LOS ANGELES — A judge has ruled that a restaurant owner should continue paying $25,000 monthly rent for a former convent that both she and singer Katy Perry are vying to purchase, even though neither will live there during the pendency of a lawsuit to determine who ultimately gets the Los Feliz property.
Los Angeles Superior Court Judge James Chalfant said $25,000 is a reasonable price given that restaurateur Dana Hollister offered to pay that amount without requiring that she also be allowed to live there.
The judge, who described the former convent as a “nice property, but kind of a white elephant” in need of some improvements, said Perry did not offer to pay any interim rent.
Chalfant’s ruling also kept in place his orders that Hollister not sell or transfer the property in the meantime and that she not interfere with a priests’ house of prayer on the property. Beginning Nov. 1, she also must provide a monthly accounting of maintenance performed.
Both Hollister and Perry can visit the property under certain circumstances with adequate notice to the other side.
Attorney J. Michael Hennigan, on behalf of the Archdiocese of Los Angeles, and Hollister’s lawyer, Randy Snyder, both said they were happy with the judge’s order. Snyder said Hollister has not been living on the property, but has a caretaker there.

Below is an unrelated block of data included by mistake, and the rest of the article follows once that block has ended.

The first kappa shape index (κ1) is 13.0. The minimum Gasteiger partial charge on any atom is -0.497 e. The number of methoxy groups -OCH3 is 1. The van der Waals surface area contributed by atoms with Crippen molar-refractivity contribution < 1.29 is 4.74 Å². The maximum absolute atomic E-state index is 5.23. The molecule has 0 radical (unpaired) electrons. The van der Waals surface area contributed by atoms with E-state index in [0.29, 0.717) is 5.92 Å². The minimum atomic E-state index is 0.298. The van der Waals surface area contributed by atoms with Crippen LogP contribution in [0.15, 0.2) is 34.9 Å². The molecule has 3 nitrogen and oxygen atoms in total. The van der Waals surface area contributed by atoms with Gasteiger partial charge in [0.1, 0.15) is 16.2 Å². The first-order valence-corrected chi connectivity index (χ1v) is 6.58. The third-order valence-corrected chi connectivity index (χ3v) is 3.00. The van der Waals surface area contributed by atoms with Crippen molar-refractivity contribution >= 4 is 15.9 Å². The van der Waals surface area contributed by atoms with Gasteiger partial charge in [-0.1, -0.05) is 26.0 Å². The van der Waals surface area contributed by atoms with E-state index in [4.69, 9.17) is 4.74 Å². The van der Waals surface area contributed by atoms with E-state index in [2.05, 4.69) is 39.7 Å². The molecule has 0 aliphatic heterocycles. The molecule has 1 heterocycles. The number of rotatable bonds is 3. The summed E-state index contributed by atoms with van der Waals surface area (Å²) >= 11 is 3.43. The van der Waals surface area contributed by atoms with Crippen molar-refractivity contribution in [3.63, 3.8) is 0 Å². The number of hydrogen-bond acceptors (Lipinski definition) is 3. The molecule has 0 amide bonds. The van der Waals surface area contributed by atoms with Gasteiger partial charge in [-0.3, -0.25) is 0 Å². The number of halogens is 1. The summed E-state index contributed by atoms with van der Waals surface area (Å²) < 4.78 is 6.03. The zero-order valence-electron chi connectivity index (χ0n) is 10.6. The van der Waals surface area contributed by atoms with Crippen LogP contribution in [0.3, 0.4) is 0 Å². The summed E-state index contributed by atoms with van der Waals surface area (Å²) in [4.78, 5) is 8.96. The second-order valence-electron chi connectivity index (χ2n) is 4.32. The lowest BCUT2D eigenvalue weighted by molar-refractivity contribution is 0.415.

The archdiocese filed suit on June 19, stating that Hollister is considering using the property for a boutique hotel with a restaurant and bar.
According to the lawsuit, the archdiocese’s lease of the buildings for the priests’ house of prayer has a remaining term of 77 years.
The sale to Hollister is favored by two nuns who are members of the California Institute of the Sisters of the Most Holy and Immaculate Heart of the Blessed Virgin Mary. Hollister and one of the nuns were present in court, but Perry did not attend.
The sale to Hollister was for $10 million, of which only $100,000 has been paid, according to the archdiocese. The proposed sale to Perry would be worth $14.5 million, consisting of $10 million in cash and an agreement to provide an alternative property for the house of prayer worth $4.5 million, according to the archdiocese.